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  • Writer's pictureRachel Kiely

NOTES FROM PARADISE: What living on an island taught me about life, love and myself

I spent three years and seven months living on the island Mahe of the Seychelles islands, due to my fiancées, now Husband’s posting there as Director of Engineering at a 5 star luxury resort. I was what people call an “Expat wife” and because of my Husband’s position I was unable to work.

This is my learning’s and lessons from time on the beautiful paradise islands of the Seychelles.


Living on a tiny island you quickly learn the true meaning of patience, or as some like to call it “Island Time” like waiting 6 weeks for the boat to come in with your favourite Nescafe coffee, or driving an hour into town to visit the Dr on a scheduled appointment only to get there and find he’s closed for the afternoon to go fishing. Or waiting 3 hours for a pizza at the café, to then find out the chef has gone home and they’ve closed the kitchen without informing you.


Massive gratitude for the life experience’s I had while in the Seychelles, I was lucky enough to volunteer at the local orphanage, where I feel I could make some kind of an impact on the children that lived there, they had come from broken families, spending time with these children, some as young as 5 weeks old, was heart wrenching at times and yet at the same time so incredibly rewarding seeing the smiles on their faces and trust of a cuddle or snuggle made everything else pale in comparison.

In our last Christmas on the island my husband was Father Christmas at the orphanage which was an honour and an experience we will both treasure for ever.


That turn into sisterhood, when you live as an expat you are forced into situations and friendships with people you wouldn’t usually be friends with back home, as one wife said to me “I’m only your friend because I have to be” she turned into my best friend and biggest support, because your all in the same situation, you understand each other, even a look with out words and we instantly understand how the other is feeling or what your going through. You become friends for a short time or for a lifetime, but you share an unbreakable bond, that no one else will ever understand unless they’ve walked in your shoes, even your husbands cannot understand.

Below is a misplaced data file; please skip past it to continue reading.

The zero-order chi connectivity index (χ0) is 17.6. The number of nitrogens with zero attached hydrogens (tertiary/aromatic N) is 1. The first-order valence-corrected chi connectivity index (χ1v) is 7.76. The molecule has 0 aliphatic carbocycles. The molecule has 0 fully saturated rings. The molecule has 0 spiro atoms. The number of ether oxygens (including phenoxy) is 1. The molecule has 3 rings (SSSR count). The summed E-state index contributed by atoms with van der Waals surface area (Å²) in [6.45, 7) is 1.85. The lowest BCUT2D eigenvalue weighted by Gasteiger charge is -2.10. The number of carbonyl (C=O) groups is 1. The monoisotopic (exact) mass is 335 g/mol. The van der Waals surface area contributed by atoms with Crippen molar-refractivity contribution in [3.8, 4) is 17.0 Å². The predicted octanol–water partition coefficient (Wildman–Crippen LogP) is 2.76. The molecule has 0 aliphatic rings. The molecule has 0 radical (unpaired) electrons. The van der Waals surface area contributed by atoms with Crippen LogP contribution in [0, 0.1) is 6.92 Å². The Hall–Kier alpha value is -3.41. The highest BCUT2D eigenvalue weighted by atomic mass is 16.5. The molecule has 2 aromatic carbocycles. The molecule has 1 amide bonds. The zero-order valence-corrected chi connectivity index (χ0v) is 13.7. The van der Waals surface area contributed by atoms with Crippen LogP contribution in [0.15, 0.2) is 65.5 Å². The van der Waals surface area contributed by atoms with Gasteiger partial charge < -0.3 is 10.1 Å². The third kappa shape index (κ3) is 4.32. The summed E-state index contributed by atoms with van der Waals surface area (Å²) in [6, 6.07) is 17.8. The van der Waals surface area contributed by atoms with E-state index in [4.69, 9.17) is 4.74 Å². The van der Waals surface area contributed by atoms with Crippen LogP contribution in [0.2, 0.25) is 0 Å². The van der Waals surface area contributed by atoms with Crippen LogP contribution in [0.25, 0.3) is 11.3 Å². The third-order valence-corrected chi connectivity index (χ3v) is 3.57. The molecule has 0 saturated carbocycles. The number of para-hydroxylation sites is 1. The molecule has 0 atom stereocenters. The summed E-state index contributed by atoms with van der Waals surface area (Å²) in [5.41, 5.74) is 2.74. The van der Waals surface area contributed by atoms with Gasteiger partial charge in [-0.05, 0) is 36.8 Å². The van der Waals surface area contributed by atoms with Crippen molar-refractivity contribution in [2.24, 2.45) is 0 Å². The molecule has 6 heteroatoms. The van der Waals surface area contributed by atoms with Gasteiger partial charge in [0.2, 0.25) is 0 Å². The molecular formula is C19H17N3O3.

Even their children look up to you as an Aunt or Uncle, you are honoured to be a part of these young peoples lives and in same way have a small part in there up bringing.


You realise very quickly, living on an island that time means everything to you from, watching the clock till your sweetheart comes home again after 18 hours at work, to wishing it would stop before he has to go back again. In saying that having so much time to you is actually a gift to yourself to ponder, reflect, meditate, journal, exercise, study and go within.


Before I moved to the Seychelles I took a lot for granted, like Laities with fresh milk and freshly baked muffins from my local friendly café, or discounted Tuesday nights at the local Cinema, More than 1 variety of peanut butter to choose from at the supermarket, Even fresh strawberries. In Saying that yes I went without those little luxuries but I got to experience other luxuries that most people would only dream about, We were lucky enough to stay 2 nights on North Island for free, and enjoy a private beach dinner of the fresh Tuna we had caught that afternoon, the same private island Prince William and Kate stayed on their honeymoon, we had another 2 free nights for my husband’s birthday at Fregate island another private luxury resort island the same one Paul McCartney had his honeymoon, we were lucky enough to go deep sea fishing on the yacht owned by the owner of an airline and treated like royalty. I was privileged to experience Christmas and New Years on the Beach of the four seasons resort for the last four years, and many other life changing experiences, these are the moments that make you realise fresh milk and peanut butter are not that important after all.


You’re stronger than you realise, A lot of people have an image of Island life as “cocktails and dreams” or “Floating in hammocks all day, while getting a great tan, with a coconut water in hand” let me just clear that myth up right now, yes the 7 night package you buy from your local travel agent is and can be exactly like that, however reality of living in Paradise is really different, usually if I wanted a coconut water it involved my sweetheart and a machete, fun do it yourself times. Living in the Seychelles I grew a strength of resilience I never knew I had, but I also grew a deeper love and understanding of people and of myself.

Writing this article has given me the chance to reflect on my island time, in a whole new way of gratitude for all the lessons and learning’s I was given. Would I go back to live No, but Seychelles will always have a small place in my heart.

With Love and Light RachelXxx

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